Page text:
The last line may seem odd. Remember how I pointed out that the code in changeValue ran the filter with the latest value and updated the image view with the result?

Well you need to do that again, so you can just call changeValue. Even though the slider value hasn’t changed, you can still use that method’s code to get the job done. You could break that code into its own method (and if you were going to be working with more complexity, you would, to avoid confusion), but in this case your purpose is served by re-using the amountSliderValueChanged method. Pass in the amountSlider as the sender so that it has the correct value to use.

Build and run, and now you’ll be able to update any image from your photo album!

What if you create the perfect sepia image, how do you hold on to it? You could take a screenshot, but the proper way is to save the filtered photo back into the photo album.

Saving to Photo Album

To save to the photo album, you need to use the AssetsLibrary framework. Add the following import statement to the top of ViewController.swift:

import AssetsLibrary

One thing you should know is that when you save a photo to the album, it may take a few seconds, and that process could continue even after you close the app.

This could be a problem, as the GPU stops whatever it’s doing when you switch from one app to another. If the photo hasn’t finished saving, it won’t be there when you go looking for it later!

The solution to this is to use a CPU-based CIContext for rendering. The default behavior is to use the GPU because it’s much faster, and you don’t want to slow down the filtering performance for the sake of adding save functionality. Instead, you will create a second CIContext to use for saving the image. Note that the software renderer won’t work properly in the simulator.

Add a new button to your app that will let you save the photo you are currently modifying with all the changes you’ve made. Open Main.storyboard, add a new button labeled “Save to Album”. Place the button under the slider on the left side, and add the suggested constraints.

Then connect it to a new savePhoto(sender:) method, like you did last time, and implement the method as follows:

@IBAction func savePhoto(sender: AnyObject) {
    // 1
    let imageToSave = filter.outputImage
    // 2
    let softwareContext = CIContext(options:[kCIContextUseSoftwareRenderer: true])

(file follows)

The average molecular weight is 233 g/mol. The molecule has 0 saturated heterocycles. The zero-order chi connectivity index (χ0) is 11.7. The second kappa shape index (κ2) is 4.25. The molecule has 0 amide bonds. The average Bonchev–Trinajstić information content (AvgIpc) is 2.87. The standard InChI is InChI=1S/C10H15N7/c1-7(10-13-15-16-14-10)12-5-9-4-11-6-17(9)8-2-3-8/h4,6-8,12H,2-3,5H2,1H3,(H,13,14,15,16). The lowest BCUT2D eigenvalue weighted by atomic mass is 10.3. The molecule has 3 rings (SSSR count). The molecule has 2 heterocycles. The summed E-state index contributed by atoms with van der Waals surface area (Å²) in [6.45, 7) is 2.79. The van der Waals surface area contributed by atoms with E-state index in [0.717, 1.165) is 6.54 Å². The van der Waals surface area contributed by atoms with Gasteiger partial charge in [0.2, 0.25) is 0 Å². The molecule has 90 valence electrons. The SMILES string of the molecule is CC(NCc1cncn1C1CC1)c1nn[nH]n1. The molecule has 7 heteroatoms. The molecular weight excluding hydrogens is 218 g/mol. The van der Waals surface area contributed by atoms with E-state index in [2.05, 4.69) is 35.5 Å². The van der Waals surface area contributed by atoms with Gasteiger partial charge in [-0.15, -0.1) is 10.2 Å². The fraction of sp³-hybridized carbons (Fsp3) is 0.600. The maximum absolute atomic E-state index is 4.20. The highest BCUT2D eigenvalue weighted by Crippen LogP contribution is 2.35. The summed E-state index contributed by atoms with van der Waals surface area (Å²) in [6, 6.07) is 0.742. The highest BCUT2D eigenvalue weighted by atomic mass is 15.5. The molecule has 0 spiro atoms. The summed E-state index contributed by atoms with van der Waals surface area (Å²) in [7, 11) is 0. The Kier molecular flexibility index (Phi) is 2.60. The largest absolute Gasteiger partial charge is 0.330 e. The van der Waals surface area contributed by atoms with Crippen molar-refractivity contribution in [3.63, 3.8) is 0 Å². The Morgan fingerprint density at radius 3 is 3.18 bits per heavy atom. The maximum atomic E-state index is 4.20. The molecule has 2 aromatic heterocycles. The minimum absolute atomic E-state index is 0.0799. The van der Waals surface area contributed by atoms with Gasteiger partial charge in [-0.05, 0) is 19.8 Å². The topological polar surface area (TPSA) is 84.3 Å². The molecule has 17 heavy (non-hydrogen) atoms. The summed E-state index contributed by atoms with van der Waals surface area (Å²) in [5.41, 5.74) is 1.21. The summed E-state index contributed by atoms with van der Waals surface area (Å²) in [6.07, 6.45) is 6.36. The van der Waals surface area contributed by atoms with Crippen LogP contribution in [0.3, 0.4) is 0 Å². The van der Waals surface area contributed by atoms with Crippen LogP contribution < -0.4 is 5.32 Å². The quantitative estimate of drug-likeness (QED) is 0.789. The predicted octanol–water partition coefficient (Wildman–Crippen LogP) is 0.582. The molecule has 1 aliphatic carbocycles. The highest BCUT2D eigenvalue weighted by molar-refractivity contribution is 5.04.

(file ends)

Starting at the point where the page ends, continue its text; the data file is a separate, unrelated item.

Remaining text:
// 3
    let cgimg = softwareContext.createCGImage(imageToSave, fromRect:imageToSave.extent())
    // 4
    let library = ALAssetsLibrary()

In this code block you:

  1. Get the CIImage output from the filter.
  2. Create a new, software based CIContext that uses the CPU renderer.
  3. Generate the CGImage.
  4. Save the CGImage to the photo library.

Build and run the app (remember to run on an actual device, since you’re using software rendering), and now you can save that “perfect image” to your photo library so it’s preserved forever!

What About Image Metadata?

Let’s talk about image metadata for a moment. Image files taken on mobile phones have a variety of data associated with them, such as GPS coordinates, image format, and orientation.

Orientation in particular is something that you’ll need to preserve. The process of loading a UIImage into a CIImage, rendering to a CGImage, and converting back to a UIImage strips the metadata from the image. In order to preserve orientation, you’ll need to record it and then pass it back into the UIImage constructor.

Start by adding a new property inside the ViewController class definition:

var orientation: UIImageOrientation = .Up

Next, add the following line to imagePickerController(picker:didFinishPickingMediaWithInfo:) just before setting beginImage:

orientation = gotImage.imageOrientation

This will save the original image orientation to the property.

Finally, alter the line in amountSliderValueChanged that creates the UIImage that you set to the imageView object:

let newImage = UIImage(CGImage: cgimg, scale:1, orientation:orientation)

Now, if you take a picture taken in something other than the default orientation, it will be preserved.

What Other Filters are Available?

The CIFilter API has more than 160 filters on Mac OS, 126 of which are available on iOS 8. As of iOS 8, it is now possible to create you own custom filters as well.

In order to find out what filters are available on a given device, you can use the CIFilter method filterNamesInCategory(kCICategoryBuiltIn). This method will return an array of filter names.

In addition, each filter has an attributes() method that will return a dictionary containing information about that filter. This information includes the filter’s name and category, the kinds of inputs the filter takes, and the default and acceptable values for those inputs.

Let’s put together a method for your class that logs the information for all the currently available filters. Add this method inside the ViewController class definition:

func logAllFilters() {
  let properties = CIFilter.filterNamesInCategory(kCICategoryBuiltIn)
  for filterName: AnyObject in properties {
    let fltr = CIFilter(name:filterName as String)

This method simply gets the array of filters from filterNamesInCategory(). It prints the list of names first. Then, for each name in the list, it instantiates the filter and logs its attributes dictionary.

Call this method at the end of viewDidLoad():


You will see the many filters listed in the console like the following:

[CIAttributeFilterDisplayName: Color Monochrome, inputColor: {
    CIAttributeClass = CIColor;
    CIAttributeDefault = "(0.6 0.45 0.3 1)";
    CIAttributeType = CIAttributeTypeColor;
}, inputImage: {
    CIAttributeClass = CIImage;
    CIAttributeType = CIAttributeTypeImage;
}, CIAttributeFilterCategories: (
), inputIntensity: {
    CIAttributeClass = NSNumber;